Feeling a bit guilty for filling your library with pirated songs? A study done by an organization out of the Netherlands called Ecorys, suggests you may not have to any longer. In 2013, the European Commission ordered an approximately $430,000 study regarding how piracry affects sales of media, including music, in the EU.
The commission hadn’t released it to the public, until EU parliamentarian, Julia Reda, submitted a freedom of information request back in July. Reda came forward with the results of the study, stating on her blog, “With the exception of recently-released blockbusters, there is no evidence to support the idea that online copyright infringement displaces sales”.
The EU chose to publish only the specific data regarding the negative impact piracy has on blockbuster movies, with ten downloads ending up in about four less cinema visits. So, why only choose to publish that, while hiding away the results proving no direct affect on other industries? It sure looks as if it wasn’t by accident.
Reda goes on to observe that the EU has been making an effort to try and force ISPs to install filters to spy on all user-uploaded content. By only releasing the part of the study regarding the negative effect on recently-released blockbusters, they could use that to justify this staunch enforcement. “This seems to substantiate suspicion that the European Commission was hiding the study on purpose, and cherry-picked the results they wanted to publish, by choosing only the results which supported their political agenda towards stricter copyright rules,” writes EDRi.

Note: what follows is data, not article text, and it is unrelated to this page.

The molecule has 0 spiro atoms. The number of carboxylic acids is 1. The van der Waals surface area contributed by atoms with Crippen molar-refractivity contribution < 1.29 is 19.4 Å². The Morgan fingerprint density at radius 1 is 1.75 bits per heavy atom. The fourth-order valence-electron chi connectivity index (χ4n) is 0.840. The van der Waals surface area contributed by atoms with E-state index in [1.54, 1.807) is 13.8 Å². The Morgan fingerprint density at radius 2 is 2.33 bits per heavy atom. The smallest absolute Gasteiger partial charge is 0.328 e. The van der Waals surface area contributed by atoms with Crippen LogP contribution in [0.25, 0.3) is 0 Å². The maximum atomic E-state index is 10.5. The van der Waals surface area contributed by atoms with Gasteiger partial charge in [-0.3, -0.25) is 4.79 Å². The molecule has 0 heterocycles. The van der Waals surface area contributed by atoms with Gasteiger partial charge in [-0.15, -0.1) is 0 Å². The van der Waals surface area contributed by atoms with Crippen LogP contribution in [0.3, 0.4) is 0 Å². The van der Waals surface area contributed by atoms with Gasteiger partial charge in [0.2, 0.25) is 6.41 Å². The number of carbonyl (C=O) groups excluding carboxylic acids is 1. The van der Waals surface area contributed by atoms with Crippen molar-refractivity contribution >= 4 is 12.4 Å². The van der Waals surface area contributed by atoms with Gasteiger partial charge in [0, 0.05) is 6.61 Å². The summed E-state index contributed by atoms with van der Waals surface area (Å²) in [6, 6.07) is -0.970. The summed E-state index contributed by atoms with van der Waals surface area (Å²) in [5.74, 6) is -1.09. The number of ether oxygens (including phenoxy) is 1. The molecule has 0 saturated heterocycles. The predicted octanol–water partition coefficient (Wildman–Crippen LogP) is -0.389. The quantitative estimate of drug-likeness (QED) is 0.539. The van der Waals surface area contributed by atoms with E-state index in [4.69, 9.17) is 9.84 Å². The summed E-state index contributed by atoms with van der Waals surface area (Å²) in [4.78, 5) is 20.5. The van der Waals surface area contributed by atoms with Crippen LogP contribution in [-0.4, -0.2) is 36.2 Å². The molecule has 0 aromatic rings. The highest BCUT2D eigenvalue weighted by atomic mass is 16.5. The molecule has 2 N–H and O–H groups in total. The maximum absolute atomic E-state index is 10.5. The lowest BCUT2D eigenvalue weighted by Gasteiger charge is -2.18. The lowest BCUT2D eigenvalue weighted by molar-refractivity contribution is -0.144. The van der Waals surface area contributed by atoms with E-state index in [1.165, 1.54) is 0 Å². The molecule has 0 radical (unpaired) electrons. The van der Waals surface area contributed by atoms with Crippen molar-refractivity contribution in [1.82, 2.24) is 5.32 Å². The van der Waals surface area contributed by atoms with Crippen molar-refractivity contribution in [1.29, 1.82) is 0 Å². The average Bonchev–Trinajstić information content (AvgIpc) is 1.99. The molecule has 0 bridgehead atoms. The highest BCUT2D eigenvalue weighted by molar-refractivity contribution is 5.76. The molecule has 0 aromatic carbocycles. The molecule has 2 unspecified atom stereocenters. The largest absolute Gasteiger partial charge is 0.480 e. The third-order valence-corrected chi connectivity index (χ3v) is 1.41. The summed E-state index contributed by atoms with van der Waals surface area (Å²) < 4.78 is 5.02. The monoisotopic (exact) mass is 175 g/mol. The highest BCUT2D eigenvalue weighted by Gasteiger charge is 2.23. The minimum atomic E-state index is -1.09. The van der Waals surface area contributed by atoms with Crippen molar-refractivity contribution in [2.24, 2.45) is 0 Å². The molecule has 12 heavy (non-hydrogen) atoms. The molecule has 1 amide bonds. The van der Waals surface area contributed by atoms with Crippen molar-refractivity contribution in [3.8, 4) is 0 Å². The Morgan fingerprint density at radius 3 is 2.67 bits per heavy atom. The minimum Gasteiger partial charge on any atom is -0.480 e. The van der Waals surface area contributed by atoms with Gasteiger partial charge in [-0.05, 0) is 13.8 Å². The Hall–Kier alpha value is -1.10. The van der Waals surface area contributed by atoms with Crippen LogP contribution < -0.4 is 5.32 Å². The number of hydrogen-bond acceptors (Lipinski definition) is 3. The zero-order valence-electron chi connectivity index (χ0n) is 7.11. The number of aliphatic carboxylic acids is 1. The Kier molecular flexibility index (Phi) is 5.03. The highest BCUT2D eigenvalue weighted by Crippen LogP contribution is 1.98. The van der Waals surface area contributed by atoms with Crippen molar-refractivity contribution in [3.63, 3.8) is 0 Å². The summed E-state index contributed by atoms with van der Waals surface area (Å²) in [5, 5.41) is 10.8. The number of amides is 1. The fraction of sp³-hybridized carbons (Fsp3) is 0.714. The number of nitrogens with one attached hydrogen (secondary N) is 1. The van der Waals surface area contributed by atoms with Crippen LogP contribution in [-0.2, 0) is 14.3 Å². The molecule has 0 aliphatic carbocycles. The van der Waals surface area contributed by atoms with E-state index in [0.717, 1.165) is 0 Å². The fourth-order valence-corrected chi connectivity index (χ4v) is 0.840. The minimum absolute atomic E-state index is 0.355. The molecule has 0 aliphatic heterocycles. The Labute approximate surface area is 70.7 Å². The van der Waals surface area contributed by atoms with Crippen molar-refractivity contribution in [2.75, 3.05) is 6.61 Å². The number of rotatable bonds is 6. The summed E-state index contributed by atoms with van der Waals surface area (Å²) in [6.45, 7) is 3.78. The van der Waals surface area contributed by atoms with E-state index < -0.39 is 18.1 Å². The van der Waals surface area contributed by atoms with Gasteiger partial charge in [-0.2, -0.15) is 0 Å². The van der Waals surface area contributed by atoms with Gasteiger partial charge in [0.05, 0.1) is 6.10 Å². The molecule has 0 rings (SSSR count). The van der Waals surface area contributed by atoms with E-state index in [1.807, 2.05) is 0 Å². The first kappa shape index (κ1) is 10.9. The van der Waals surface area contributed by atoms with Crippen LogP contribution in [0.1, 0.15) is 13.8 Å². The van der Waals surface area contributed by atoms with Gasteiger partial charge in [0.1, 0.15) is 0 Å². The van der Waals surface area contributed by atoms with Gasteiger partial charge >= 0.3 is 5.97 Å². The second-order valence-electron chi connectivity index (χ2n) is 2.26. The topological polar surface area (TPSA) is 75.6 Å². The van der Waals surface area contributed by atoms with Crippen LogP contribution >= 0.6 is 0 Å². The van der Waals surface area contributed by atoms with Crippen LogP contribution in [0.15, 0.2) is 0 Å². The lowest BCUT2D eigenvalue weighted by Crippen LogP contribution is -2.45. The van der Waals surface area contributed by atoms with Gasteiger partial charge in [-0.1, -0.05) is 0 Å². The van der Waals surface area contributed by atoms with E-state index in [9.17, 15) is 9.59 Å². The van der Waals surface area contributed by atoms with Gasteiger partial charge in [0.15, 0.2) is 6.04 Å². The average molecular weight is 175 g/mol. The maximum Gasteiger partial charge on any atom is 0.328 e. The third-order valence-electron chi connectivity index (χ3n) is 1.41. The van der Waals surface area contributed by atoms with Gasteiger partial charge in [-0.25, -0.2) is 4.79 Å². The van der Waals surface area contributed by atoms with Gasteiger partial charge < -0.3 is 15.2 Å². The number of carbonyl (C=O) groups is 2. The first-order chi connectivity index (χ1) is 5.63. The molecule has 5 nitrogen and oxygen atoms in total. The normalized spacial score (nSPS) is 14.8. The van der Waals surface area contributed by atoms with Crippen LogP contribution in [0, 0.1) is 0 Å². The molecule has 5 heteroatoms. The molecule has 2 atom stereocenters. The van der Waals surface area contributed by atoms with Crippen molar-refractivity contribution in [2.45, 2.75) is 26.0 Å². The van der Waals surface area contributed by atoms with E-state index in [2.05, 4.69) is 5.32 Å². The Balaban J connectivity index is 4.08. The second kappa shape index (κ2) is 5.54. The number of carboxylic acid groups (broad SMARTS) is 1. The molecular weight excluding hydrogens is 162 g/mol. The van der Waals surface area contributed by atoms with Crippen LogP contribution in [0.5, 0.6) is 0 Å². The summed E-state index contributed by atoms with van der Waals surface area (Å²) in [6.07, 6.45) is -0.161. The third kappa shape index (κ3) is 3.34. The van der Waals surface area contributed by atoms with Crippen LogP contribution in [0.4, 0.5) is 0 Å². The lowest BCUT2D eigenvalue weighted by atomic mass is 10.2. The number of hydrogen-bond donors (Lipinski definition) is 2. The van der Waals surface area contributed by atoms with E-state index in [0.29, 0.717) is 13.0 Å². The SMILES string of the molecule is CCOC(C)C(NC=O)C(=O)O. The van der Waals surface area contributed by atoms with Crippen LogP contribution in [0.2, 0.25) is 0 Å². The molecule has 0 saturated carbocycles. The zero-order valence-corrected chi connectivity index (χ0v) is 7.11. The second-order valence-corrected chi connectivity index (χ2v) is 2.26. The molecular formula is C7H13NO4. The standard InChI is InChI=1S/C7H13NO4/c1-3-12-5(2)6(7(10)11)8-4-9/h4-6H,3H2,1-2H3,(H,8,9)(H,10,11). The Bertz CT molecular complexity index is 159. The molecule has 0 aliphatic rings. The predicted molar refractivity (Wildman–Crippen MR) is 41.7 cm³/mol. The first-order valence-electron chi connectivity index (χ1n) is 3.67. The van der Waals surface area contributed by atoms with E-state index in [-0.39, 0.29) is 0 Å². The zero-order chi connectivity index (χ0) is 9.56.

Shortly after Reda requested the findings, the EU decided to release the study publicly, perhaps knowing it would look worse if it went public through Reda. With these new results, do you think copyright infringement online will change at all? It will definitely be interesting to see what happens.
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